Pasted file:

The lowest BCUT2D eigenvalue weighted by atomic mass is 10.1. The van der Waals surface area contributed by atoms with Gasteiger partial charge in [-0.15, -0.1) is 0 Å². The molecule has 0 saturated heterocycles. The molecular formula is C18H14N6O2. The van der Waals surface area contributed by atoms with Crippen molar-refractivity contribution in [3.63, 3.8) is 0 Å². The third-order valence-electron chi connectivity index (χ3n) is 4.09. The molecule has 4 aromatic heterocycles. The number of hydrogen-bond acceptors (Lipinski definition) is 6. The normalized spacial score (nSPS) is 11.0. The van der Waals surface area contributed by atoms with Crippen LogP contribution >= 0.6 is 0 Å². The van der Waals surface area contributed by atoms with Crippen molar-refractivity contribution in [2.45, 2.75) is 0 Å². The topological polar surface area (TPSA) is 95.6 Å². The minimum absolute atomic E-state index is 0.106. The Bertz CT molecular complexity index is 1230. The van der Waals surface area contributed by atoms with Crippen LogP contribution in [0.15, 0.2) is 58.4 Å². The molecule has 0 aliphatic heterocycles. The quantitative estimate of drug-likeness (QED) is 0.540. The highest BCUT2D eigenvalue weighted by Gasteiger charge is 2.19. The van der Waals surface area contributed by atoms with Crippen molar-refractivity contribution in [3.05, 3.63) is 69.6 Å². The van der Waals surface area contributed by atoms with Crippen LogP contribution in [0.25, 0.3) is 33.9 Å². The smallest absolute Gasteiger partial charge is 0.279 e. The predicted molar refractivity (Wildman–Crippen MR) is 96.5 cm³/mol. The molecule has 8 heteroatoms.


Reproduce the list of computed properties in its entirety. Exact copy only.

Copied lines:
The lowest BCUT2D eigenvalue weighted by atomic mass is 10.1. The van der Waals surface area contributed by atoms with Gasteiger partial charge in [-0.15, -0.1) is 0 Å². The molecule has 0 saturated heterocycles. The molecular formula is C18H14N6O2. The van der Waals surface area contributed by atoms with Crippen molar-refractivity contribution in [3.63, 3.8) is 0 Å². The third-order valence-electron chi connectivity index (χ3n) is 4.09. The molecule has 4 aromatic heterocycles. The number of hydrogen-bond acceptors (Lipinski definition) is 6. The normalized spacial score (nSPS) is 11.0. The van der Waals surface area contributed by atoms with Crippen LogP contribution >= 0.6 is 0 Å². The van der Waals surface area contributed by atoms with Crippen molar-refractivity contribution in [2.45, 2.75) is 0 Å². The topological polar surface area (TPSA) is 95.6 Å². The minimum absolute atomic E-state index is 0.106. The Bertz CT molecular complexity index is 1230. The van der Waals surface area contributed by atoms with Crippen LogP contribution in [0.15, 0.2) is 58.4 Å². The molecule has 0 aliphatic heterocycles. The quantitative estimate of drug-likeness (QED) is 0.540. The highest BCUT2D eigenvalue weighted by Gasteiger charge is 2.19. The van der Waals surface area contributed by atoms with Crippen molar-refractivity contribution in [3.05, 3.63) is 69.6 Å². The van der Waals surface area contributed by atoms with Crippen LogP contribution in [0.25, 0.3) is 33.9 Å². The smallest absolute Gasteiger partial charge is 0.279 e. The predicted molar refractivity (Wildman–Crippen MR) is 96.5 cm³/mol. The molecule has 8 heteroatoms.